Christian Dubé sees a lot of red on his dashboard, and that’s not a metaphor.
Posted at 5:00 am
The health secretary has created a spreadsheet to monitor the network and what he’s seeing must worry him.
Dozens of indicators relate to emergencies, primary care, human resources, surgical procedures and hospital activities. Among them there are positive aspects such as the new access switch on the front. But overall the portrait is not encouraging. Red (declining) is more present than green (improving).
A few examples: increase in the waiting time for an operation since autumn, increase in the waiting time for triage care, increase in the average length of outpatient stay, decrease in the number of employees online since last winter and increase in the use of private employment agencies since 2021.
At the moment, Mr. Dubé enjoys a strong asset of sympathy. According to a Léger poll published in December, 59% of Quebecers have a good opinion of him, compared to just 20% who have a negative opinion of him. This is the best ratio of any elected officer.
Last May, the minister presented a plan containing the broad consensus of experts. The Caquistes reiterate that Quebecers would be “happy” to have him as minister, but if we interview the patients waiting in the ER and the orderlies standing on the brink of exhaustion, the word “thank you” might not be the first thing that comes matter.
In his reform, Mr Dubé proposes restoring “accountability” to the healthcare system. He wants to decentralize the network, notably by creating a health agency. The minister would make the guidelines available to the managers of the institutions, who would then be responsible for their application. They would be incentivized to be more effective through results-based funding and data driving best practices.
So much for the theory.
Mr Dubé does not want to spend his time putting out fires and that is understandable. When emergencies overflow like Maisonneuve-Rosemont, local managers must also be held accountable. Even the abolition of middle management hasn’t helped – since then, decisions have been made from below, by people who sometimes don’t even know the nursing staff, who force them to work “forced overtime”.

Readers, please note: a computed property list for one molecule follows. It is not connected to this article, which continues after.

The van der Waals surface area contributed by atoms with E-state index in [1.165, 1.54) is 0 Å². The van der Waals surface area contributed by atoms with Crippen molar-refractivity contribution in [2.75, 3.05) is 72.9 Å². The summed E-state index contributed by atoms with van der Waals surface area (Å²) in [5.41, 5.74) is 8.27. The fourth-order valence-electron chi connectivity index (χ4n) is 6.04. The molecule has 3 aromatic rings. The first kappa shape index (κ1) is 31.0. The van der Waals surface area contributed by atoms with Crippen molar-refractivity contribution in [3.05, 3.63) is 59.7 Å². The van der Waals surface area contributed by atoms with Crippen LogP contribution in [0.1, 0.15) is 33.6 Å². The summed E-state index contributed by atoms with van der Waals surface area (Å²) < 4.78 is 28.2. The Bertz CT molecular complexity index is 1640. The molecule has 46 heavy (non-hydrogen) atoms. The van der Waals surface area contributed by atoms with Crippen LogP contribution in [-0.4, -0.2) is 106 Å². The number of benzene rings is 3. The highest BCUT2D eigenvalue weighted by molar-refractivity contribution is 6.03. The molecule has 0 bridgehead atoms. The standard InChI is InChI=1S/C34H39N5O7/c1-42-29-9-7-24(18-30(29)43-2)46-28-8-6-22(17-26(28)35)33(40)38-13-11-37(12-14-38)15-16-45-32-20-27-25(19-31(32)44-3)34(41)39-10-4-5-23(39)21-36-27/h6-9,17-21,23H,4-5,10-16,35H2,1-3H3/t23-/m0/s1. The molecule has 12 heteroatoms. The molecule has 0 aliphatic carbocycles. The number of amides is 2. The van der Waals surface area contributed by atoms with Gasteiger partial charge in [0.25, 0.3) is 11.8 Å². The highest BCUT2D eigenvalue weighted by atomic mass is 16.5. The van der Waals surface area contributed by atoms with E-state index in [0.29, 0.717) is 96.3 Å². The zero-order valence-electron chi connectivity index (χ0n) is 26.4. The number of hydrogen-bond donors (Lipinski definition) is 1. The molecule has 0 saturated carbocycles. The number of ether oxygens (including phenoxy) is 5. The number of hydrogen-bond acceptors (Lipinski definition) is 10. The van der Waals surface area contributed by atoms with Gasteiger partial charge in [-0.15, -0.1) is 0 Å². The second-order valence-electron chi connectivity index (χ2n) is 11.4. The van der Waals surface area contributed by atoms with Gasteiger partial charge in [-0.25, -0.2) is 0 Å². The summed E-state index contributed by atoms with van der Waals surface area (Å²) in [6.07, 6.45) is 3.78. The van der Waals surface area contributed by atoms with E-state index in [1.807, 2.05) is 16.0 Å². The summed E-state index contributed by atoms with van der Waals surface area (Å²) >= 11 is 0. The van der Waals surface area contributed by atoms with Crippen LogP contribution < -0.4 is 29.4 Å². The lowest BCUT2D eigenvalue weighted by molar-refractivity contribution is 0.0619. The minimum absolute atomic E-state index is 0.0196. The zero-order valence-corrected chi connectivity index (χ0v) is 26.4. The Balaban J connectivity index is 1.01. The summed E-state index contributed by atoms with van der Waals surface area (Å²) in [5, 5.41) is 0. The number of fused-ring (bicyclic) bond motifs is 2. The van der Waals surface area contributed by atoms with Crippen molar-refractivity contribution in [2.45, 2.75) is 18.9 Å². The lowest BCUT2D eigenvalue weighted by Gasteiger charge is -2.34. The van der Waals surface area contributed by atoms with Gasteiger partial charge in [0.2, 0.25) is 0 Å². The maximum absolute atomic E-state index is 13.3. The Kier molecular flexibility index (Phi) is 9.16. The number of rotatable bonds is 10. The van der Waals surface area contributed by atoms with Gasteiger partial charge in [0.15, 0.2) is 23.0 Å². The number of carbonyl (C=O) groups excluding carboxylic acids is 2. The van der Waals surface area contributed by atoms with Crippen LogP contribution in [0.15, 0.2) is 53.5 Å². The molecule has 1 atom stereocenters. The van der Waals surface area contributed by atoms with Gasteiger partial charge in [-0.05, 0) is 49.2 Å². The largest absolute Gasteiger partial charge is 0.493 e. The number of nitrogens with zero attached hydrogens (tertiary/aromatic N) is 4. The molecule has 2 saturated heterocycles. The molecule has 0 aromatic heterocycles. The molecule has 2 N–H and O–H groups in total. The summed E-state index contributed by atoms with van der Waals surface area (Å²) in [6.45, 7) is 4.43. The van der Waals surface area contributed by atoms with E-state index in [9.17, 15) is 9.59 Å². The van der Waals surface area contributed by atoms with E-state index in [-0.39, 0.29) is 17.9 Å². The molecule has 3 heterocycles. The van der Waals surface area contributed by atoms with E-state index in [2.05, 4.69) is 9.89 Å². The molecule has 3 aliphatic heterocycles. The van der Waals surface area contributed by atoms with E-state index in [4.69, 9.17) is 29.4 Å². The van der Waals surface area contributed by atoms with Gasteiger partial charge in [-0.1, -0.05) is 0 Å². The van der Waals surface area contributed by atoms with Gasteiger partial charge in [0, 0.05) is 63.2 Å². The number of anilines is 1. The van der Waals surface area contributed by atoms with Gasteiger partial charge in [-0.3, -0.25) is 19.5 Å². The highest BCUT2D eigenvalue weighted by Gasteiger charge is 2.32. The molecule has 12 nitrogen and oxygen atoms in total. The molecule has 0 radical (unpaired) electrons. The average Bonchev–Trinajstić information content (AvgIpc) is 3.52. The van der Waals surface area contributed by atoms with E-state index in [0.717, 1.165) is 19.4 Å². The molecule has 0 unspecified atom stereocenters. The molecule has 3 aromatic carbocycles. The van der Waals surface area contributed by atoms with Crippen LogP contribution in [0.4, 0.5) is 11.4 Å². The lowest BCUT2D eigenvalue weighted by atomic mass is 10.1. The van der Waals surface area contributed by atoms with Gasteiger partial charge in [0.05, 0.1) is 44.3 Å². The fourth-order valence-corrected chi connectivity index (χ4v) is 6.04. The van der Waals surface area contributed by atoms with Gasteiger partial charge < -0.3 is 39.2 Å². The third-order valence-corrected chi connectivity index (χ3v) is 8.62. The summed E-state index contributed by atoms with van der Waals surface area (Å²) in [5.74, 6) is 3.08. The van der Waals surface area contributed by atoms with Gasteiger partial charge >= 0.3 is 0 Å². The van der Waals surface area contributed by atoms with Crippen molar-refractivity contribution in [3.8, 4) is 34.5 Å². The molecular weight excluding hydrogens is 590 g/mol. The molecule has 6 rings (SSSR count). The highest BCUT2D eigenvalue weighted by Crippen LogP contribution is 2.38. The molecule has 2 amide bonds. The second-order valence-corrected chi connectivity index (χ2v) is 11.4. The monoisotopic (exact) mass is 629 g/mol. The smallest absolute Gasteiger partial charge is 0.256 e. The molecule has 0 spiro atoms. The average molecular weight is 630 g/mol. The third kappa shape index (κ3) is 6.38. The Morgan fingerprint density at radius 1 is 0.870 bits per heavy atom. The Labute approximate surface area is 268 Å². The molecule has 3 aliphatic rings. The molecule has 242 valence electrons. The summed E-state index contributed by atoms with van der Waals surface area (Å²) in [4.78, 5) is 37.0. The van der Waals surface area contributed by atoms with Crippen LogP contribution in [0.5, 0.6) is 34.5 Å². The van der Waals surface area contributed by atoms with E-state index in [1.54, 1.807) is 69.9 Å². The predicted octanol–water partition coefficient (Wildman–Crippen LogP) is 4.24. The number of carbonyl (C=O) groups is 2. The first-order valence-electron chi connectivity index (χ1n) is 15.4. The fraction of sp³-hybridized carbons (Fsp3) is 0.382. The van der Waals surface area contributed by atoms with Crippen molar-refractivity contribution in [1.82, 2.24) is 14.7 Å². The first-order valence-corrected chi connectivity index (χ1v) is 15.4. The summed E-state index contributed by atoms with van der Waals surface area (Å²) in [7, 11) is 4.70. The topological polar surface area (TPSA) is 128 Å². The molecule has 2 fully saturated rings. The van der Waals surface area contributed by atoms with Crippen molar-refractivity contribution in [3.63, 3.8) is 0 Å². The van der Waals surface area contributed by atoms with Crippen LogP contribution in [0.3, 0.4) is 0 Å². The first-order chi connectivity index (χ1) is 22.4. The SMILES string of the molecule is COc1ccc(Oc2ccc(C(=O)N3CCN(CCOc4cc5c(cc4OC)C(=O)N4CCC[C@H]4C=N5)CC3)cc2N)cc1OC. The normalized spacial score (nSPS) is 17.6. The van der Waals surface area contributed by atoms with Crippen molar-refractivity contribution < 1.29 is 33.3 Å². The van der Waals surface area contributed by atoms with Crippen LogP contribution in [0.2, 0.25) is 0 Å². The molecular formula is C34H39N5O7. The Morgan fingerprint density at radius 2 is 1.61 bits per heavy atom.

The fact remains: if the wait in the emergency room continues, if access to a general practitioner remains difficult, if the labor shortage does not go away, the minister must also explain himself. Because after this overall portrait one will judge one’s work.
His plan is still young. Mr. Dubé gives himself the “horizon” of 2025 so that the changes as a whole materialize. But he doesn’t control the Quebecers’ patience, which could be shorter than expected.
In the Maisonneuve-Rosemont hospital, the rubber band has already snapped.
This facility is receiving a large number of patients compared to its capacity and cannot be closed. There, too, a manager was challenged – she was deployed elsewhere. And the union and management couldn’t agree on self-governing their rosters.
While the case is special, the crises in Jonquière, the West Island and elsewhere show that there are many exceptions. And even if nurses renegotiate their collective bargaining agreement, that won’t be enough to explain the sit-ins by exhausted nurses.
We re-read Mr. Dubé’s plan and wonder what he will successfully change.
How far will he go with private agencies, for example? The minister is open to legislation – we expect he will reduce their employment without banning them, in an approach adapted to the needs of the regions.
There are also patient-carer relationships. On the one hand, there is no point in tightening quotas if it is understaffed. On the other hand, nurses without these circumstances will avoid advertised positions. Just like the self-administration of timetables, this will have to be regulated by collective agreements by pulling the checkbook.
Finally, will Mr Dubé ensure that mandatory overtime hours are properly measured to include episodes where financial pressure is placed on a nurse to agree to an extension of her day?
The longer the response is delayed, the more trust in Mr. Dubé is compared to an act of faith.
In October, the Medical Association sounded the alarm. “In 30 years of practice I have never seen the network in such poor condition,” stated its President, Dr. Vincent Oliwa. More than 30 presidents of affiliated medical societies supported his release.
The crisis existed before Mr. Dubé. He didn’t create it and he won’t fix it in a few months. But the danger for him is that this realism ends up a little too much like the usual fatalism.
Because if the situation overwhelms him to this point, why should he do better than the others? The color needs to be changed on the dashboard.